A few ways that television may give you unrealistic expectations about labor

  • Your water breaking is not necessarily the first thing that will happen
    • With both of my babies, my water didn’t break until moments before my baby was born. This is not common, but it’s also not uncommon. It’s actually kind of a good thing (at least for me, with my goal of having fewer interventions in labor). Once your water breaks, the fluid protecting your baby from infection and generally making their life in your womb a cushy spa day is gone. Your water breaking is an official eviction notice. Most estimates say that after your water breaks you want to deliver your baby within 24 hours. If your water breaks when you’re 3 centimeters dilated (you need to get to 10 centimeters and THEN it can take several hours for the baby to make his or her way out into the world), your doctor (or midwife) will want to be sure your labor is progressing for both your and your baby’s health.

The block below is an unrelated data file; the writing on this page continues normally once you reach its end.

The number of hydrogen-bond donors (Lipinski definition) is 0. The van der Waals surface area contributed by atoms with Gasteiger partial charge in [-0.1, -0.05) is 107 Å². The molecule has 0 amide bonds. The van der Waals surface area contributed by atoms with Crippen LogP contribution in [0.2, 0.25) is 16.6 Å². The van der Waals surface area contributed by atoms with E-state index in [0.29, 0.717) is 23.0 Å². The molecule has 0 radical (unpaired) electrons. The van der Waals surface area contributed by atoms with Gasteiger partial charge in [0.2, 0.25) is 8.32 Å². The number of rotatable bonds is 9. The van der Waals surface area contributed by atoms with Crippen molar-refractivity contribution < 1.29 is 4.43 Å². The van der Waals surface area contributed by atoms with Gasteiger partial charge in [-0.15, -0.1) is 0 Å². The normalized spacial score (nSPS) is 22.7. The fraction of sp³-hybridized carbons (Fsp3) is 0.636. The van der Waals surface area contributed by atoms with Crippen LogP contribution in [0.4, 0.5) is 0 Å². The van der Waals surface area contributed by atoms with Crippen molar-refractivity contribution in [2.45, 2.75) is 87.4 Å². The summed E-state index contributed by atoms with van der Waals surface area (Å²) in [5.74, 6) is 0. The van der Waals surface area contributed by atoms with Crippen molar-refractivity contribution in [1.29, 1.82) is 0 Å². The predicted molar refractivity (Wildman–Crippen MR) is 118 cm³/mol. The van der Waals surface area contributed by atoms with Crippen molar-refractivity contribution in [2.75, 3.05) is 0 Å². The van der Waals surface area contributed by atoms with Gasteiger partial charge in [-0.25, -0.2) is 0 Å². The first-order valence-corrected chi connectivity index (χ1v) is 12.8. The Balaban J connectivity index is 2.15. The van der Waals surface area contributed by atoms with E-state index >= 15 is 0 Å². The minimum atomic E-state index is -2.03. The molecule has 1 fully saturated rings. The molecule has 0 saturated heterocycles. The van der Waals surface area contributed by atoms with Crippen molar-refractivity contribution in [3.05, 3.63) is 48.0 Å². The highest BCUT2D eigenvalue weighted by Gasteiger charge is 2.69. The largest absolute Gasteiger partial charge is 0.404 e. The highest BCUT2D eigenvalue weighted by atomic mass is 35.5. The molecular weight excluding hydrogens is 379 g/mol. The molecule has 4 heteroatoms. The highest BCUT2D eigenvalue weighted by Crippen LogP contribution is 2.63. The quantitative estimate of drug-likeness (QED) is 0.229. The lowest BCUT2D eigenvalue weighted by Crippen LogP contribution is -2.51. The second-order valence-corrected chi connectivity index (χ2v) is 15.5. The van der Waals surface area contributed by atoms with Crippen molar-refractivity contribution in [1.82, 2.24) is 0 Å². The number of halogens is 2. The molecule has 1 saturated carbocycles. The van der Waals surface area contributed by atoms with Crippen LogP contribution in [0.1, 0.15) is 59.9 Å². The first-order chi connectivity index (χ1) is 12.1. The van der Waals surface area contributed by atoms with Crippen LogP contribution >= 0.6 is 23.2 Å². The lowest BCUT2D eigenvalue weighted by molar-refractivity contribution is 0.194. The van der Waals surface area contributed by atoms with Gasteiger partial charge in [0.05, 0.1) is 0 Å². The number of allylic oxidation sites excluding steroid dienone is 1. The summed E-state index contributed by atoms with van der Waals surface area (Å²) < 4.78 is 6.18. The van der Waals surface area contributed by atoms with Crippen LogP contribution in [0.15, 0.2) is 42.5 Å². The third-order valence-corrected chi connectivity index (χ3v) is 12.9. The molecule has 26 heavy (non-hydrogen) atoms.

• In my earlier post, I mentioned the “cascading interventions,” which can lead to c-section – often these first interventions are made because your water has broken and your doctor (rightly) wants to speed things along. Now, I would say (not as a medical expert) that sometimes these interventions get in the way of your body doing it’s thing, and if you can just relax and know your body is doing what it’s supposed to do, you’ll be in better shape.
  • Lying on a bed is not a great position for delivering a baby.
    • Both of my babies were born when I was squatting in a pool of water. In a hospital, you lay in bed because that is more convenient for the doctor, but if you’ve been watching April the giraffe, you know that many creatures give birth standing up. Why? Is it because they haven’t discovered beds? No. It’s because when you’re in an upright position, it facilitates the baby coming down (because the laws of gravity apply inside your body, too), and can make the whole process easier and more comfortable (note: this is not the same as easy and comfortable). But I will say, that basically any position other than laying on your back is more comfortable when you’re in labor. Lying on your side, curling up in child’s pose, walking around, squatting and hanging on to a birth ball or your labor coach, standing in the shower, hugging someone you love…all WAY more comfortable than laying on your back.